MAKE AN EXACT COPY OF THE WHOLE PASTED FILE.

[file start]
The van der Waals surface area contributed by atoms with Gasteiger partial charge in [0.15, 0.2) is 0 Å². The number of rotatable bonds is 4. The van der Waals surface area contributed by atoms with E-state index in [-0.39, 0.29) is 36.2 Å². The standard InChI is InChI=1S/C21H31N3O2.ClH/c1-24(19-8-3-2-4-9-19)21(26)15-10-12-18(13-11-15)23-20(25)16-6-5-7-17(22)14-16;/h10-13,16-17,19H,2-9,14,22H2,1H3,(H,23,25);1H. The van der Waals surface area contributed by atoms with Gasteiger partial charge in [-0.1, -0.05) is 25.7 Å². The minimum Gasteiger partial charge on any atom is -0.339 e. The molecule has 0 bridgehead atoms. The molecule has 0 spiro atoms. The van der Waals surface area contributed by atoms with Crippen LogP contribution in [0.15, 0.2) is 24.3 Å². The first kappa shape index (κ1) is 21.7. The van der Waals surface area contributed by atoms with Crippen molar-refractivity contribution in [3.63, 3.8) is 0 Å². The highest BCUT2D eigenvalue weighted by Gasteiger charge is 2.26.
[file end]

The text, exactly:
The van der Waals surface area contributed by atoms with Gasteiger partial charge in [0.15, 0.2) is 0 Å². The number of rotatable bonds is 4. The van der Waals surface area contributed by atoms with E-state index in [-0.39, 0.29) is 36.2 Å². The standard InChI is InChI=1S/C21H31N3O2.ClH/c1-24(19-8-3-2-4-9-19)21(26)15-10-12-18(13-11-15)23-20(25)16-6-5-7-17(22)14-16;/h10-13,16-17,19H,2-9,14,22H2,1H3,(H,23,25);1H. The van der Waals surface area contributed by atoms with Gasteiger partial charge in [-0.1, -0.05) is 25.7 Å². The minimum Gasteiger partial charge on any atom is -0.339 e. The molecule has 0 bridgehead atoms. The molecule has 0 spiro atoms. The van der Waals surface area contributed by atoms with Crippen LogP contribution in [0.15, 0.2) is 24.3 Å². The first kappa shape index (κ1) is 21.7. The van der Waals surface area contributed by atoms with Crippen molar-refractivity contribution in [3.63, 3.8) is 0 Å². The highest BCUT2D eigenvalue weighted by Gasteiger charge is 2.26.